E.ON AG and RWE AG rallied in Frankfurt trading after German Chancellor Angela Merkel’s government agreed to extend the lifespan of nuclear-power plants by as much as 14 years in exchange for renewable-energy funding.
E.ON, the country’s biggest utility, had its biggest intraday gain since May 27, advancing as much as 3.7 percent. RWE, based in Essen, climbed as much as 3 percent. Before today, the stocks had tumbled 21 percent since the start of the year, putting them among the DAX Index’s three biggest losers.
The agreement amounts to a repeal of a 2002 law that would have shut all nuclear plants by about 2022 and allows Merkel to claim she’s enacted a key plank in her 2009 re-election campaign. Parties that pushed through the nuclear-shutdown timeline vowed to block or reverse Merkel’s policy.
“I think we can say our energy system will be the most efficient and environmentally friendly in the world,” Merkel told reporters today in Berlin. She reiterated her party’s position that nuclear and coal energy will be used as a “bridge technology” to pave the way for full renewable energy by 2050.
Coalition leaders agreed late yesterday to allow seven reactors built before 1980 to run eight years longer than planned and 10 newer plants to remain open an additional 14 years. That would mean an average extension of 12 years from the original 2022 shutdown date.
The extension, which will considered by Merkel’s Cabinet on Sept. 28, will be written to avoid a vote in the Bundesrat, the upper house of parliament, where the chancellor lacks a majority, Environment Minister Norbert Roettgen said today.
Merkel said she’s confident that the agreement has a solid legal foundation and that she takes “seriously” protests decrying the extension as a giveaway to industry and harmful to the environment. Opposition leaders were among those protesting in front of the Federal Chancellery yesterday.
The opposition Social Democratic Party and the Green Party, whose combined support in opinion polls exceeds that of Merkel’s coalition, vowed to annul any nuclear-plant operating extension if they win 2013 elections, the Frankfurter Allgemeine newspaper said, citing SPD leader Sigmar Gabriel and Green co-chairwoman Claudia Roth.
Environmental activist group Greenpeace decried the decision and predicted a wave of public unrest and legal challenges to the nuclear extension.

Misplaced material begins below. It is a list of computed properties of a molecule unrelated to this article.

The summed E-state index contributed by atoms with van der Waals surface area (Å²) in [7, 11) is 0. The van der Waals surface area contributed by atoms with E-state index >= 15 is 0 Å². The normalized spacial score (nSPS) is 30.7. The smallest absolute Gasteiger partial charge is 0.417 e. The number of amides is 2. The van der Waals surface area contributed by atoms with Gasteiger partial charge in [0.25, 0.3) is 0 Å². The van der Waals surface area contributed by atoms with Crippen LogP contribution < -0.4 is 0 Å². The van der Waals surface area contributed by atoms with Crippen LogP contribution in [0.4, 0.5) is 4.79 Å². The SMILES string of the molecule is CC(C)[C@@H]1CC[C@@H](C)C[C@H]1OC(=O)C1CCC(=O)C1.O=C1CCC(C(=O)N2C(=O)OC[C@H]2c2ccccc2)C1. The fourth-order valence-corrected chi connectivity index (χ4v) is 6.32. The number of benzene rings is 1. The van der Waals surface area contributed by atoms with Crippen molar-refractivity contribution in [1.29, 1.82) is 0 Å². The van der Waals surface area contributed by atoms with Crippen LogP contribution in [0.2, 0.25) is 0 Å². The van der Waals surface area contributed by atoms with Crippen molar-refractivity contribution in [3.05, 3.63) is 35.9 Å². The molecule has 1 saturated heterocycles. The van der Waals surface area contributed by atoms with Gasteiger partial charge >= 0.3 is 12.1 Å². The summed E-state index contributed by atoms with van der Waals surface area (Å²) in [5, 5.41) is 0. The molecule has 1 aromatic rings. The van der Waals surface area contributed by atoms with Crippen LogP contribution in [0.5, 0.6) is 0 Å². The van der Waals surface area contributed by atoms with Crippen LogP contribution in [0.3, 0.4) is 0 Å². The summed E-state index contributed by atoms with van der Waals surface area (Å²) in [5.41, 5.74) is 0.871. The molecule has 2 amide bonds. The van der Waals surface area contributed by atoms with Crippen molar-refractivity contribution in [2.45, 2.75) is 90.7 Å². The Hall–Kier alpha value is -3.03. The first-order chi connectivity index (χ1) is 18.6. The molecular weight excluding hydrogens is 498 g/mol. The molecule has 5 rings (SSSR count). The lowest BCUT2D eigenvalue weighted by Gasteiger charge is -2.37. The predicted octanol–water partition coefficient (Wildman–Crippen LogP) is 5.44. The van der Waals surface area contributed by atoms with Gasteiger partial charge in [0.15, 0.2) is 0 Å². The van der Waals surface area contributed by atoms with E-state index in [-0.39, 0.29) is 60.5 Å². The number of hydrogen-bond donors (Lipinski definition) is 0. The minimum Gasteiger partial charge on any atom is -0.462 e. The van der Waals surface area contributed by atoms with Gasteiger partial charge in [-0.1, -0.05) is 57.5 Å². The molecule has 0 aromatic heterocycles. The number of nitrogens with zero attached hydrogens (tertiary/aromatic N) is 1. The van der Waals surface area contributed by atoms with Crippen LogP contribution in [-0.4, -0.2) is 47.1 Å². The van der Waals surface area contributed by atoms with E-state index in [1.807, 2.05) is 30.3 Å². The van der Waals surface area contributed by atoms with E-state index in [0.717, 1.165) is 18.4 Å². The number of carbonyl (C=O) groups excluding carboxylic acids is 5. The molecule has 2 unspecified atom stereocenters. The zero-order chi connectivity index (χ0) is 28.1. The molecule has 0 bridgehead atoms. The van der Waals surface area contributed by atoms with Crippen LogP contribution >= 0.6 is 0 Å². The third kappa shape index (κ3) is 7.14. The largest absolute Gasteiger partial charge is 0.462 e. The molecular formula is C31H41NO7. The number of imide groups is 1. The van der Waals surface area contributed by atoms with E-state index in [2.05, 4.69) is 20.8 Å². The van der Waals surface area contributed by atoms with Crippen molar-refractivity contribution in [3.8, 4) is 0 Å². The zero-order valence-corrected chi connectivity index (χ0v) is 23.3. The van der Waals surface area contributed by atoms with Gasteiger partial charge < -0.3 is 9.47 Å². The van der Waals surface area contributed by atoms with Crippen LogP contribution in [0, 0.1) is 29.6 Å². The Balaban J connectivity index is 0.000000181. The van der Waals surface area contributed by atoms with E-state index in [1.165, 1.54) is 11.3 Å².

“This is not only a decision against the environment and putting people’s lives at risk, it is also a decision against the German economy,” Greenpeace activist Jan Beranek said in an e-mailed statement. “Merkel is making a grave mistake by reversing the gear and Greenpeace will fight it.”
Merkel’s government last week said the four nuclear power utilities, E.ON, RWE, EnBW Energie Baden-Wuerttemberg AG and Vattenfall AB would pay an atomic fuel tax from next year valued at 2.3 billion euros ($3 billion) annually. Government leaders agreed that the tax will be levied through 2016.
Overall, the agreement will raise 3 billion euros a year to fund research into areas such as energy storage and grid technology. Roettgen said a primary focus will be on building offshore wind installations.
“This is definitely a good result that makes good economic sense. Power will remain affordable while renewable energy will get a new kick-start,” said Klaus Breil, the ruling Free Democratic Party energy spokesman, who took part in the talks.
Combined profits at the companies may grow by about 6.4 billion euros for each year that the lifespan of the nuclear plants is extended, the DIW economic institute said in a July 29 report. The government will reap a total of 30 billion euros from the extension, Economy Minister Rainer Bruederle said.
E.ON, based in Dusseldorf, rose 72 cents, or 3.1 percent, to 23.65 euros as of 1:45 p.m. RWE climbed 1.34 euros, or 2.5 percent, to 54.57 euros, and Energie Baden-Wuerttemberg gained 1.30 euros, or 3.6 percent, to 37.40 euros.
Merkel has championed a revival of nuclear power, saying that industry and consumers need affordable electricity until renewable energy prices fall and grid and storage capacity for the power source expands. Germans pay the third-highest rate for power in the 27-state European Union after Denmark and Italy, according to the Energy.EU website.
Merkel’s government set a target for renewable energy sources such as wind and solar power to contribute 30 percent of power consumption in Germany by 2020 from about 14 percent last year. Nuclear reactors supplied 23 percent of Germany’s power in 2009, according to the Economy Ministry.
While the utilities pressured the coalition to make a quick decision on nuclear power to unlock investment, Cabinet members including Roettgen raised concerns that plant extensions might trigger a legal and political backlash.